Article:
‘Fall in line’
Kern Spencer warns Golding antagonists to lay down their swords
Sidelined former People’s National Party (PNP) parliamentarian Kern Spencer has chastised dissident members for sowing discord in the beleaguered political movement. He has also urged rival factions to stop inflicting wounds and accept that they...
Sidelined former People’s National Party (PNP) parliamentarian Kern Spencer has chastised dissident members for sowing discord in the beleaguered political movement. He has also urged rival factions to stop inflicting wounds and accept that they have lost.
The chastening message was issued after veteran activist Karen Cross led a small march on the PNP headquarters in St Andrew last Thursday, offering a stinging rebuke to the party hierarchy.
Cross was expelled from the party three days ago after launching an incendiary months-long campaign rich with invective against General Secretary Dayton Campbell, who has filed a defamation suit against her and Natalie Slack over allegations of sexual misconduct.
Campbell has rejected the claims as false and malicious.
Spencer, who believes that Mark Golding, PNP president, is the most capable person to lead the party after its landslide electoral defeat in September 2020, described the current infighting as a transitional struggle that is playing out because of the party’s democratic principles. However, he charged that it is now a time for rebuilding, not recrimination.
“If you still feel that you should challenge next year, then you challenge. I believe in challenges because it is healthy, and it is part of the democratic process, but after the challenge and the winner emerges, then there has to be one party where everybody will fall in line,” Spencer told The Gleaner.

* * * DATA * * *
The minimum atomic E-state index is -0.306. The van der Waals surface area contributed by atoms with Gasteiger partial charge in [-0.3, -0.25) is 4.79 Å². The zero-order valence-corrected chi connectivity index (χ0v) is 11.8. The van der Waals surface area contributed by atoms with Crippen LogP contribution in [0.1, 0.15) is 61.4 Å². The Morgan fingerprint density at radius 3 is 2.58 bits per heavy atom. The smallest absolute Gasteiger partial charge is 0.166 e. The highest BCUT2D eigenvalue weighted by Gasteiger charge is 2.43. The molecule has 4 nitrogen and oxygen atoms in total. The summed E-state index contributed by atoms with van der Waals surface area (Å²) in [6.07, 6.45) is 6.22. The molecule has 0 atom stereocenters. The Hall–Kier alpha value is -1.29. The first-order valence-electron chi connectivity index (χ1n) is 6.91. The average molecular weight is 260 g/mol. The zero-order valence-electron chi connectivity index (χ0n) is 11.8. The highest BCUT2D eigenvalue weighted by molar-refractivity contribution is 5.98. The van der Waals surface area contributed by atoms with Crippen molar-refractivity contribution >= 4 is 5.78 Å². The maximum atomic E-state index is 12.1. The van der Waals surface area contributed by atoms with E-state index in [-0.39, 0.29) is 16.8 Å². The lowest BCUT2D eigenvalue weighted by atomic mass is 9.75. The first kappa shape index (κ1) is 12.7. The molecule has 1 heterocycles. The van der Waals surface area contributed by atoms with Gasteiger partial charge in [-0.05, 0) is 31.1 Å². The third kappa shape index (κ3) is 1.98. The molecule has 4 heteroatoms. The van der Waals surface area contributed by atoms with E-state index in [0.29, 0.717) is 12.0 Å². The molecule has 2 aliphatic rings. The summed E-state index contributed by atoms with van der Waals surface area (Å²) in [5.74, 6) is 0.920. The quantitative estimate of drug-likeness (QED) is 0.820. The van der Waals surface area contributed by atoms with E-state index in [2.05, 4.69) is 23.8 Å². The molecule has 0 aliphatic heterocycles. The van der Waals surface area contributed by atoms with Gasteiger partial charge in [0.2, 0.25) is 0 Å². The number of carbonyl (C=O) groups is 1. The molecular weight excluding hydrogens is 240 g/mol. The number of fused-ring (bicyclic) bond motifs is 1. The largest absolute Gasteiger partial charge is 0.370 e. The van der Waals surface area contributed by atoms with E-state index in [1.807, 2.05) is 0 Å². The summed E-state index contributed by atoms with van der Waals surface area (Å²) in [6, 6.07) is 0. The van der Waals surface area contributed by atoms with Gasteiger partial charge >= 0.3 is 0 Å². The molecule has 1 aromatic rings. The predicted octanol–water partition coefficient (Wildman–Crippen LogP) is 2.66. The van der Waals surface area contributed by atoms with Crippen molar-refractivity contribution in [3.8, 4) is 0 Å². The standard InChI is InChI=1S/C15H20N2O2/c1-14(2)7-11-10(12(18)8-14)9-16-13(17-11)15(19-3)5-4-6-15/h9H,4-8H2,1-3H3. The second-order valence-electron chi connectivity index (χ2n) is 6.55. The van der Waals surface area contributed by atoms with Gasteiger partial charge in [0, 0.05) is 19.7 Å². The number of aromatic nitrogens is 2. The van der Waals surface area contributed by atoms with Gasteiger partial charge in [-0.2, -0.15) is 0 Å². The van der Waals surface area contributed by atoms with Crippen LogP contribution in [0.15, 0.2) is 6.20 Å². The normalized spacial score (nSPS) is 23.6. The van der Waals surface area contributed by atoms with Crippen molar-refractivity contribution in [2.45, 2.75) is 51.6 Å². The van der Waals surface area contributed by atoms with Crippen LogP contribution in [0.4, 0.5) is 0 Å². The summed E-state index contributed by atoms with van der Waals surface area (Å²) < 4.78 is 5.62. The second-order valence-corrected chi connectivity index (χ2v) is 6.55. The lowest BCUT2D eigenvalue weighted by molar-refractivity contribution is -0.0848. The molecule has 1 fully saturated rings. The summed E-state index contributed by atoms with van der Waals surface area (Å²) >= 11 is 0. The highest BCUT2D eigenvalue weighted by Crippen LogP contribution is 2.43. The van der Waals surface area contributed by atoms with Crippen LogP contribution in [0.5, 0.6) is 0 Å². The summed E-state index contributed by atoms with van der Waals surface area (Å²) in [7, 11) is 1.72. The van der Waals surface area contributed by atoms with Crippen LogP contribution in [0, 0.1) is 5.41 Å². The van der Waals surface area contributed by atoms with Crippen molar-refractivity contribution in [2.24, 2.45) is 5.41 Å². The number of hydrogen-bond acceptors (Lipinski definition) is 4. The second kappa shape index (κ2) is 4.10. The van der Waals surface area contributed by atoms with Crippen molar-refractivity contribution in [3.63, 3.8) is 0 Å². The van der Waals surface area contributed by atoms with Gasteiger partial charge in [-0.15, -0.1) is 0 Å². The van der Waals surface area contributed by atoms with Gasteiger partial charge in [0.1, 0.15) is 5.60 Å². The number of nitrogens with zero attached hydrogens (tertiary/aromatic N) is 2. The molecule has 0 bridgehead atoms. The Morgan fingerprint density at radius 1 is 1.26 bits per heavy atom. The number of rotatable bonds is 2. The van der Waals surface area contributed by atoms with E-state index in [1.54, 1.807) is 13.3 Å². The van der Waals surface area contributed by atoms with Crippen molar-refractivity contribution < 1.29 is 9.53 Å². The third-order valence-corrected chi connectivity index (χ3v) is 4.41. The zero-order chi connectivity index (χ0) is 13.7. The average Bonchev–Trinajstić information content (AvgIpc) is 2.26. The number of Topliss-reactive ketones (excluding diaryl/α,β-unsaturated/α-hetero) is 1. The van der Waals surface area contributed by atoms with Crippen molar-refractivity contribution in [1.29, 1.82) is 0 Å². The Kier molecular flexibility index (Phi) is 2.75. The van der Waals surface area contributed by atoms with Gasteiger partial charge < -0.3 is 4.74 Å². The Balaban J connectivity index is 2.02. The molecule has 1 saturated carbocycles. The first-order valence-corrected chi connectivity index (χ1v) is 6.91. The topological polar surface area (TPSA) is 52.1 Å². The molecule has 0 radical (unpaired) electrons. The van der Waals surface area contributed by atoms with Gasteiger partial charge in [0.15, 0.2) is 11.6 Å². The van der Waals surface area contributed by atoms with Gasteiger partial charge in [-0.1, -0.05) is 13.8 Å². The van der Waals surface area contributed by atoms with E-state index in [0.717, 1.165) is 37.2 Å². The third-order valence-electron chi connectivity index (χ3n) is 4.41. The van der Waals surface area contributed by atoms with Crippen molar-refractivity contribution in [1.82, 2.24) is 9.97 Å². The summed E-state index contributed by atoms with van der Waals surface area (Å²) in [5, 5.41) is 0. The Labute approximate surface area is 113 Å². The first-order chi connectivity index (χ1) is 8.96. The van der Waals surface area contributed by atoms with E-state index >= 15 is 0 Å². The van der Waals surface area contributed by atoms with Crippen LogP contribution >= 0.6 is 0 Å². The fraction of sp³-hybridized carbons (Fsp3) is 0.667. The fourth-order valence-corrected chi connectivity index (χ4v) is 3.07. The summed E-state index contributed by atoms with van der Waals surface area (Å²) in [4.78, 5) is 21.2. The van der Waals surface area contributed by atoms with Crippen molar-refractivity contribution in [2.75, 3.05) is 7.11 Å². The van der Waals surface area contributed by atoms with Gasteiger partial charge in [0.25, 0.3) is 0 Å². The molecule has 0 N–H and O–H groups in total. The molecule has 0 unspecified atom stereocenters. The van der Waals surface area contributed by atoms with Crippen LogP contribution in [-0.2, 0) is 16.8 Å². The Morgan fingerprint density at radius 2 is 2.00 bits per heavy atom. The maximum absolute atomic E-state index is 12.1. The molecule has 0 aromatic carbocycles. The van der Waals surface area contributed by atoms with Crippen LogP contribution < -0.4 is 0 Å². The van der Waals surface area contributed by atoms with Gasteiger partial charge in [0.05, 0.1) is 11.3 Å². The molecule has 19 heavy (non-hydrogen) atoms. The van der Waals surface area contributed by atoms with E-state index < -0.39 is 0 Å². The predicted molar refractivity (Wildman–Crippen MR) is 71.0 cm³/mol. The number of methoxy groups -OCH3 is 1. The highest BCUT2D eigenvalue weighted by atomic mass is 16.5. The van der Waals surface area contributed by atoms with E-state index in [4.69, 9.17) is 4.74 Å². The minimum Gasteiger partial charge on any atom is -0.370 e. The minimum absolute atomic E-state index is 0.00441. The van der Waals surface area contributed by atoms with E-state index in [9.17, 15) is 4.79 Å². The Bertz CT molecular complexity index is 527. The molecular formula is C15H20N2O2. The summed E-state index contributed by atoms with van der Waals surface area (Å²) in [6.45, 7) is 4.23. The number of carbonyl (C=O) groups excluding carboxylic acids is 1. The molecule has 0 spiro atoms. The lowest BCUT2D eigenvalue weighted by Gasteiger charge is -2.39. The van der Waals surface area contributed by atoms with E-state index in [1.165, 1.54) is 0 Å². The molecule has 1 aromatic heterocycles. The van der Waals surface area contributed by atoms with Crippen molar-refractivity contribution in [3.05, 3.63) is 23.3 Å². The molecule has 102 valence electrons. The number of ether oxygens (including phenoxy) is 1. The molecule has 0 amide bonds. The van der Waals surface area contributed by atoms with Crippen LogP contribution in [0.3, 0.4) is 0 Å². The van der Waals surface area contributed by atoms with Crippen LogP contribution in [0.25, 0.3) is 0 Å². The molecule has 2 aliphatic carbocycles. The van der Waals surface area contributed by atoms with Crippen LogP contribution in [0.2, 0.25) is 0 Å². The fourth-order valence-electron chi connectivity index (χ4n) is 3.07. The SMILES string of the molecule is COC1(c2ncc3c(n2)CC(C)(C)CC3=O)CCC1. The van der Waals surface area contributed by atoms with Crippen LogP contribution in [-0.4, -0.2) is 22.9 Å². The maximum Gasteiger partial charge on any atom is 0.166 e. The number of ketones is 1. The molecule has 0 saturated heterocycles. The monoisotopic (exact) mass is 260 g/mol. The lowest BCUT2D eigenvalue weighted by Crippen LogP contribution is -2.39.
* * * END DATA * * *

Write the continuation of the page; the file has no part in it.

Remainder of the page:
STRIKE A BALANCE
Spencer has urged Golding to strengthen his inner circle to repel future challenges but to strike a balance by including detractors.
He is wary, however, of calls that equate leadership challenges with disunity.
“It can’t be that every time one Comrade would want to offer himself for leadership, because he thinks he has the competence to do the job, then there is a cry for disunity in the party,” Spencer said.
Spencer, who quit representational politics as he fought fraud charges in the Cuban light bulb scandal, walked free after the Crown’s case collapsed.
He remains non-committal on a future in representational politics but has set his sights on becoming chairman of the PNP’s Region Five. The former MP is optimistic that the PNP could carry the 15-member St Elizabeth Municipal Corporation in the local government polls due in 2022.
Golding’s initiation into leadership, two months after Dr Peter Phillips stepped aside, has been fraught with melodramatic meltdowns that have deepened divisions in the 83-year-old party.
The party president has not escaped the shadow of Peter Bunting, the heir apparent who lost his Manchester Central seat in the 2020 general election. Viewed as Bunting’s proxy, Golding has sought to carve his own path but has been criticised for retaining the Rise United clique.
July’s resignations of vice presidents Damion Crawford, Mikael Phillips, and Wykeham McNeill, as well as chairman Phillip Paulwell, delivered a black eye to Golding’s unity thrust.